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Use Fermat's Little Theorem to prove that

$11|(9n^{23}-5n^{13}+7n^3)$

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What have you tried so far? –  Harald Hanche-Olsen Nov 11 '12 at 12:58
    
we know that $n^{10} = 1 mod 11$ and now I'm trying to get what is $n^{23}$ and the other powers congruent to from $n^{10}$ –  MinaHany Nov 11 '12 at 13:00
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More hint: $n^{23}=n^{20}\cdot n^3=(n^{10})^2\cdot n^3$. –  Harald Hanche-Olsen Nov 11 '12 at 13:02
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Also notice $n^{10}$ is congruent to $1$ mod $11$ iff $11$ does not divide $n$. But if $11$ divides $n$ then the problem is even easier. –  Seth Nov 11 '12 at 13:02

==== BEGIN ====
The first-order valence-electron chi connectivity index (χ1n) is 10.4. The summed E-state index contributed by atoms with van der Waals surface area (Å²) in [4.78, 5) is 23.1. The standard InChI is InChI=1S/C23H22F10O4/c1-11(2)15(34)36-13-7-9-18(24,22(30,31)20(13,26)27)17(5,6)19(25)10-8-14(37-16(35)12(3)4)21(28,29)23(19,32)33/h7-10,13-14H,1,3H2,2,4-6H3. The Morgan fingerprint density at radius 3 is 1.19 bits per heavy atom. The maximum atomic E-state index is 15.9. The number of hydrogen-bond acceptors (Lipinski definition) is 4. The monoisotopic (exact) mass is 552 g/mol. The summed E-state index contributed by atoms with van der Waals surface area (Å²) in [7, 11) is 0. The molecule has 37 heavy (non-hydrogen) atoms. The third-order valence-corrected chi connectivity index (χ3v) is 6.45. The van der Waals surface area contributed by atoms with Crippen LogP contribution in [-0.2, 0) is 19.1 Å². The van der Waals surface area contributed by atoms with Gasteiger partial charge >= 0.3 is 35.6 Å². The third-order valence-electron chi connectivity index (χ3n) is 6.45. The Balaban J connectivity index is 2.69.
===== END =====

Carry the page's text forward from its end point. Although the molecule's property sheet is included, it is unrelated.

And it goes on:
Ahh yes, I don't know how I didn't see it. $9n^{23}$ is congruent to $9n^3$ and so on for all the others. Thanks Harald! –  MinaHany Nov 11 '12 at 13:06
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2 Answers 2

up vote 10 down vote accepted

$n^{23}\equiv n^{13}\equiv n^3\pmod{11}$ so we get that $$ 9n^{23}-5n^{13}+7n^3\equiv11n^3\equiv0\pmod{11} $$ Thus, $11|(9n^{23}-5n^{13}+7n^3)$.

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@lhf: are you talking about $n^{20}\equiv n^{10}\equiv 1\pmod{11}$? I fixed that immediately after posting. :-) –  robjohn Nov 11 '12 at 13:24
    
@lhf: Even for $n\equiv0$, Fermat's little theorem still gives $n^{23} = (n^{11})^2\cdot n \equiv n^2\cdot n = n^3$. –  Henning Makholm Nov 11 '12 at 13:25
    
ok, sorry for the noise. –  lhf Nov 11 '12 at 15:07
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If modular arithmetic is unfamiliar then one may use that $\rm\:11\mid \color{#C00}{n-n^{11}}\:$ by little Fermat, hence

$$\rm 11\mid7n^3\! - 5n^{13}\! + 9 n^{23}\, =\ (7n^2\! + 2n^{12}) (\color{#C00}{n-n^{11}}) + 11 n^{23}$$

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